Notes Mickelsons Wrist Not 100 Percent

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AT&T NationalBETHESDA, Md. -- Phil Mickelson said his injured left wrist was 'not quite a hundred' percent after his round in the pro-am.
 
Mickelson hasn't played since missing the cut at the U.S. Open, when he wore a brace on his wrist.
 
'I'm going to be leery all year,' Mickelson said. 'But I think it will be OK.'
 
Mickelson was asked if can earn some bragging rights against Tiger Woods this week if he wins a tournament with Woods' name on it.
 
'Well, if he passed out the trophy, it would be pretty cool,' Mickelson said.
 
TIGER AND BUSH ON FIRST TEE
It took an ex-president to steal the spotlight from Tiger Woods.
 
George H.W. Bush and wife Barbara caught up with Woods' group at the 16th fairway during Wednesday's pro-am at the AT&T National. Bush walked the final holes with Woods in front of a huge gallery and even hit a couple of tee shots at the 18th.
 
That was a warmup for the big event. Woods drove the former commander in chief in a golf cart to the first hole for the opening ceremony. Woods placed a ball on a tee so that Bush could hit the ceremonial first shot of the tournament.
 
'If anybody laughs when I hit it, they're dead,' Bush said with a chuckle. 'We've got Secret Service here.'
 
Looking down the fairway, Bush added: 'There's no way I can hit it down there.'
 
His drive went 100 yards or so and landed in the rough, just a few feet short of a 60-foot-long American flag held by local veterans. Bush tipped his cap and the crowd cheered. He then greeted wounded veterans who were special guests for the ceremony.
 
'It's just a great way to celebrate the Fourth,' Bush said, referring to his decision to participate. 'It's what they call a gimmie.'
 
FRED'S IN NO FUNK:
It's clearly a big Washington-area tournament when Fred Funk isn't one of the main attractions.
 
Funk, the former University of Maryland golf coach, always did his best to promote the PGA TOUR's previous stops in the nation's capital, even as many top names stayed away. The big blow came last year, when the tour pulled out altogether.
 
'I was really upset,' Funk said. 'The tournament has always been well-supported, a lot of fans have come out, and then we lose it. That just didn't make sense that we were not in the capital.'
 
Now golf is back, and so is Funk, who is playing some of his best golf at age 51 with no plans to make the full-time jump to the Champions Tour any time soon. His goal is the make the Presidents Cup team.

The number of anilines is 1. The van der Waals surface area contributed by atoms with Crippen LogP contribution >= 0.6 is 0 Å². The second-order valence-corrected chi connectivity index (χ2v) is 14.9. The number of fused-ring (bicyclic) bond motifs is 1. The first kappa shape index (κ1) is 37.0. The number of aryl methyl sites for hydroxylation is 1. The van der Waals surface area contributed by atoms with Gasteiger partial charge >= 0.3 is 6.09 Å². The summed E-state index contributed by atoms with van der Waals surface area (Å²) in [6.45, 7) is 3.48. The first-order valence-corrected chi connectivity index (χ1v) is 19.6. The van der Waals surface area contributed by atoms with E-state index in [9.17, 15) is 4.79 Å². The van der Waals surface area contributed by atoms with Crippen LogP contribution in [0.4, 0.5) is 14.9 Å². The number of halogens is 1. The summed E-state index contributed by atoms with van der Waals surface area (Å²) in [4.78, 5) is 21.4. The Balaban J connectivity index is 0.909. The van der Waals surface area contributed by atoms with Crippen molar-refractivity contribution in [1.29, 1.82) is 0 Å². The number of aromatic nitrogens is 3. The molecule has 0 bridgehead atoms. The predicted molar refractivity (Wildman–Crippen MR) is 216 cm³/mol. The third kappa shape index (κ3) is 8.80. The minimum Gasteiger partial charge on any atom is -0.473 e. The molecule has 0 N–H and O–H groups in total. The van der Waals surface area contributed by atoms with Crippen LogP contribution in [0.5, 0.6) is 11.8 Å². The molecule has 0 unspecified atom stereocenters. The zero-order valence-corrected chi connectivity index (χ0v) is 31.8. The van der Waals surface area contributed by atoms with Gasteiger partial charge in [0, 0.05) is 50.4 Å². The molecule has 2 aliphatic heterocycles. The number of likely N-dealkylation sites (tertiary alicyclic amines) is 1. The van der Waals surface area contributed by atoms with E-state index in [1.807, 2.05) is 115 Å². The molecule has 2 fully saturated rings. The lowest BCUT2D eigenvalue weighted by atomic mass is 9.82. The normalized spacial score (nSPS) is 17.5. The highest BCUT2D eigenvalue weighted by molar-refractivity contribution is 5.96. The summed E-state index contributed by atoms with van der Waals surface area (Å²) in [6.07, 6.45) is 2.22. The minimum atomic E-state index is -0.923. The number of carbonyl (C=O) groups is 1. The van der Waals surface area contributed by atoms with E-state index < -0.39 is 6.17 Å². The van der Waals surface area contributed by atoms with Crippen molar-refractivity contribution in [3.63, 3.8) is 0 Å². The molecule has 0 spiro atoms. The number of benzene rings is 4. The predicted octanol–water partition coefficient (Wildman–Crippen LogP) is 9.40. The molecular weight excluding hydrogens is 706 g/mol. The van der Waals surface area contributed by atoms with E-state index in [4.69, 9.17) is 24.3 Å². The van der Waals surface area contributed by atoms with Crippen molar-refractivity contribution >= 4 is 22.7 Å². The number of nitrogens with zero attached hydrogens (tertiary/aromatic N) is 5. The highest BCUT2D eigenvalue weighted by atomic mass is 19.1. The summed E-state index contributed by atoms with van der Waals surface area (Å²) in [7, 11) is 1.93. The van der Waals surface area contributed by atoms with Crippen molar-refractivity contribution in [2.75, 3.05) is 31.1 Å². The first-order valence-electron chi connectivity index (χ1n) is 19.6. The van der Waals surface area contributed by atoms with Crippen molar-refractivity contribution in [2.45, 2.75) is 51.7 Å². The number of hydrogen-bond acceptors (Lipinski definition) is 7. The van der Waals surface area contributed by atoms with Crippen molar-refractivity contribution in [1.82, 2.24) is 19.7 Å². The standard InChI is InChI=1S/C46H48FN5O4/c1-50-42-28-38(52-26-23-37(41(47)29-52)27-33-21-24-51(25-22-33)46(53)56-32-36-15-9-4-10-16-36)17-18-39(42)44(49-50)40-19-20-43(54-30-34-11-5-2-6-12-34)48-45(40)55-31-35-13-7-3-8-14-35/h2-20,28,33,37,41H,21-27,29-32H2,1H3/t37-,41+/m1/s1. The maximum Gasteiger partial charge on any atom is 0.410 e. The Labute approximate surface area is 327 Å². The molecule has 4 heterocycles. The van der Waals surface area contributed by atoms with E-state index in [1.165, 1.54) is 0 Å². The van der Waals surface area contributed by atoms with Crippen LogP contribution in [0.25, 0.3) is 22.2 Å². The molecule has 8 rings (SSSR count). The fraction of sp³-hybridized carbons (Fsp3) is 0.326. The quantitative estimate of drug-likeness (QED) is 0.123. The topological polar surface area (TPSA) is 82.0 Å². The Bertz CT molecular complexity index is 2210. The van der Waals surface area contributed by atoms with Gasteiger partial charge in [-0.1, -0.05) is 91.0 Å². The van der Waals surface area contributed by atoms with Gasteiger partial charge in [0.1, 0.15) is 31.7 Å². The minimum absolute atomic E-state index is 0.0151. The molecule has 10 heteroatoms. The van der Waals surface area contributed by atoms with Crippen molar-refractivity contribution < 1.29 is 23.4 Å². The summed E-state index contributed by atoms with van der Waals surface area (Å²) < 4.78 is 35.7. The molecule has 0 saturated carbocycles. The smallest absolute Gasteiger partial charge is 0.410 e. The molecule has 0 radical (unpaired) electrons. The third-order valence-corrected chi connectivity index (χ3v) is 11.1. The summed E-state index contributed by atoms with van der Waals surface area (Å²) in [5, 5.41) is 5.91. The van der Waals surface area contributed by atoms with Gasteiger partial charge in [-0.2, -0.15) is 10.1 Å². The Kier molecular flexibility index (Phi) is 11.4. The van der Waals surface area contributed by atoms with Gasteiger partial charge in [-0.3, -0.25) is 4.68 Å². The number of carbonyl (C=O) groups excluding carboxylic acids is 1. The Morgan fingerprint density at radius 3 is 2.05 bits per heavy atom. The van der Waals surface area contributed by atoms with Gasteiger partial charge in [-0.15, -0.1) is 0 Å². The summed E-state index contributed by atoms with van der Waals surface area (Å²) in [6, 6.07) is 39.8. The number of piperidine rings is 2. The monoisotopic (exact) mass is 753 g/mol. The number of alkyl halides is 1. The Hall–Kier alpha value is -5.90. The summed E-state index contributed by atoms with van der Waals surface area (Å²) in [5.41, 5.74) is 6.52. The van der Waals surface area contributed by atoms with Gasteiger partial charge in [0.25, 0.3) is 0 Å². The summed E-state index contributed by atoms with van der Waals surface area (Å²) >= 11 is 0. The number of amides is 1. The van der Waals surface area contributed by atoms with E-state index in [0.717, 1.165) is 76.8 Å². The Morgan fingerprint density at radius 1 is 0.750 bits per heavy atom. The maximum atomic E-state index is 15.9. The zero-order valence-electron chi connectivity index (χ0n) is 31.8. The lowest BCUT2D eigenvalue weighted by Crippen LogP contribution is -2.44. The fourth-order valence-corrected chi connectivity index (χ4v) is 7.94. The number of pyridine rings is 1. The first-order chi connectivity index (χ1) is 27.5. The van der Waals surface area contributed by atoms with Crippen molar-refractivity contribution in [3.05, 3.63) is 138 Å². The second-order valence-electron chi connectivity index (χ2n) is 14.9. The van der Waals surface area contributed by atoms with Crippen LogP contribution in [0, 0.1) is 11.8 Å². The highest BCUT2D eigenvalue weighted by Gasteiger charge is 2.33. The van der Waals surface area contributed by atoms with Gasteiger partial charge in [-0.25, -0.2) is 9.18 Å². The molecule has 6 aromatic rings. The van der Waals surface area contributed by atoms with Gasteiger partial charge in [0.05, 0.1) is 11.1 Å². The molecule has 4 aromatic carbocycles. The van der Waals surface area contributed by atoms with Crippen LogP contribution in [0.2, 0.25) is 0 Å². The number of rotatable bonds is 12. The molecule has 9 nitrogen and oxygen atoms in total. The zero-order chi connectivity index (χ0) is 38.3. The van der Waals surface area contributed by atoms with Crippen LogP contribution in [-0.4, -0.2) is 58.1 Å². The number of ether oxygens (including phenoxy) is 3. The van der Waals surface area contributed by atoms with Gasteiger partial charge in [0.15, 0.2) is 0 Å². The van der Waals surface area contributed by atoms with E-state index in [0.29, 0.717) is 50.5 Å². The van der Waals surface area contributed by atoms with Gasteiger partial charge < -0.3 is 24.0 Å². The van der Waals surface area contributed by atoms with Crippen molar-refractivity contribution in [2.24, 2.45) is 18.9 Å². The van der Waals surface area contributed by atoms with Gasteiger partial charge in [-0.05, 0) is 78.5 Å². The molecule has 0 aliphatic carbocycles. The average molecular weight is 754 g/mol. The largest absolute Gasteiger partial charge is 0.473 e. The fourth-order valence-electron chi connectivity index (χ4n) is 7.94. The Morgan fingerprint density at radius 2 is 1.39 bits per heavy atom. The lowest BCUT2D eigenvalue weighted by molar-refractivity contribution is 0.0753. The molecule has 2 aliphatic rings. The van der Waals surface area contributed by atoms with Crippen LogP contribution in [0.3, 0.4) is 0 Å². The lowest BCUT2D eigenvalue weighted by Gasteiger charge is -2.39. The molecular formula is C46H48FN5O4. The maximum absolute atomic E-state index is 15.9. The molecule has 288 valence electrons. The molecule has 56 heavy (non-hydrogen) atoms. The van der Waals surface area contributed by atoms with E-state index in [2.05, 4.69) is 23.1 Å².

'I've worked so hard to be on the PGA TOUR that I don't want to leave it until I have to,' he said.
 
Funk is a year older than Nick Faldo, who recently spoke of being envious of Funk for playing so well at that age.
 
'Nick saying that, he doesn't want to work at it as hard anymore,' Funk said. 'He's been there, done that. For me, I'm still hungry to do it. That's the biggest difference, I think.'
 
ANOTHER WOODS WHO CAN PUTT:
That guy named Woods who made the birdie putt at the seventh hole? It wasn't Tiger.
 
Sgt. Michael Woods was serving as Tiger Woods' guest caddie for the hole and was stunned when the world's top golfer asked for advice on the 12-foot putt.
 
'He asked me to put the bag down and called me over to him, and he asked me: 'What do you see?'' the sergeant said. 'I said: 'Fairway leans to the right; you should hit it to the left.' And he said: 'Here you go.' So I took the putt.'
 
The ball went in. Tiger Woods raised his arms in celebration and gave the other Woods a hug. Instant celebrity followed.
 
'I've been playing golf a little bit. I'm trying to get decent at it, and that was probably the best putt I've ever seen in my life,' said the 32-year-old soldier, who works in administration at Fort Belvoir, Va. 'I'm nervous right now. I'm shaking.'
 
DEFENDING CHAMPION, SORT OF:
Ben Curtis won last year's PGA Tour stop in Washington, the final Booz Allen Classic at the nearby TPC at Avenel.
 
That makes him the closest thing to a defending champion at the AT&T National.
 
'It does sort of feel like you're defending, even though everybody knows it's the inaugural year of the event,' Curtis said. 'It's just good to be back in a familiar area and somewhere where you get some good feelings.'
 
Curtis won twice on the tour last year, and both tournaments went belly-up. His other win came at the 84 Lumber Classic.
 
'It just seemed like I won last year, and they decided to take it off the schedule,' he said.
 
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